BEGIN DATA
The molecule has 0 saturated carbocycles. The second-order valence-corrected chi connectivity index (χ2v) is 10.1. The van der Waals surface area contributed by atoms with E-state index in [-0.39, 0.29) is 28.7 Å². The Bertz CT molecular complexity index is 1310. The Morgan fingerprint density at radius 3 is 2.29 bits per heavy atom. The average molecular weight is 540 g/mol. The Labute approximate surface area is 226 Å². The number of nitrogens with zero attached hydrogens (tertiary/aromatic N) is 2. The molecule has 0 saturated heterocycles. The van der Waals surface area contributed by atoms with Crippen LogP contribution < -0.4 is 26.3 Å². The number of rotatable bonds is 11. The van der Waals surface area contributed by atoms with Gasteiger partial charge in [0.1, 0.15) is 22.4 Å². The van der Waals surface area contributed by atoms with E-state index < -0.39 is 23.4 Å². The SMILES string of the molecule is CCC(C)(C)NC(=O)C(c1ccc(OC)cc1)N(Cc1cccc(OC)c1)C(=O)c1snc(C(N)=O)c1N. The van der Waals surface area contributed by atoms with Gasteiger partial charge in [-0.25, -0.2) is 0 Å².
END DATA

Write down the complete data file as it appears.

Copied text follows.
The molecule has 0 saturated carbocycles. The second-order valence-corrected chi connectivity index (χ2v) is 10.1. The van der Waals surface area contributed by atoms with E-state index in [-0.39, 0.29) is 28.7 Å². The Bertz CT molecular complexity index is 1310. The Morgan fingerprint density at radius 3 is 2.29 bits per heavy atom. The average molecular weight is 540 g/mol. The Labute approximate surface area is 226 Å². The number of nitrogens with zero attached hydrogens (tertiary/aromatic N) is 2. The molecule has 0 saturated heterocycles. The van der Waals surface area contributed by atoms with Crippen LogP contribution < -0.4 is 26.3 Å². The number of rotatable bonds is 11. The van der Waals surface area contributed by atoms with Gasteiger partial charge in [0.1, 0.15) is 22.4 Å². The van der Waals surface area contributed by atoms with E-state index < -0.39 is 23.4 Å². The SMILES string of the molecule is CCC(C)(C)NC(=O)C(c1ccc(OC)cc1)N(Cc1cccc(OC)c1)C(=O)c1snc(C(N)=O)c1N. The van der Waals surface area contributed by atoms with Gasteiger partial charge in [-0.25, -0.2) is 0 Å².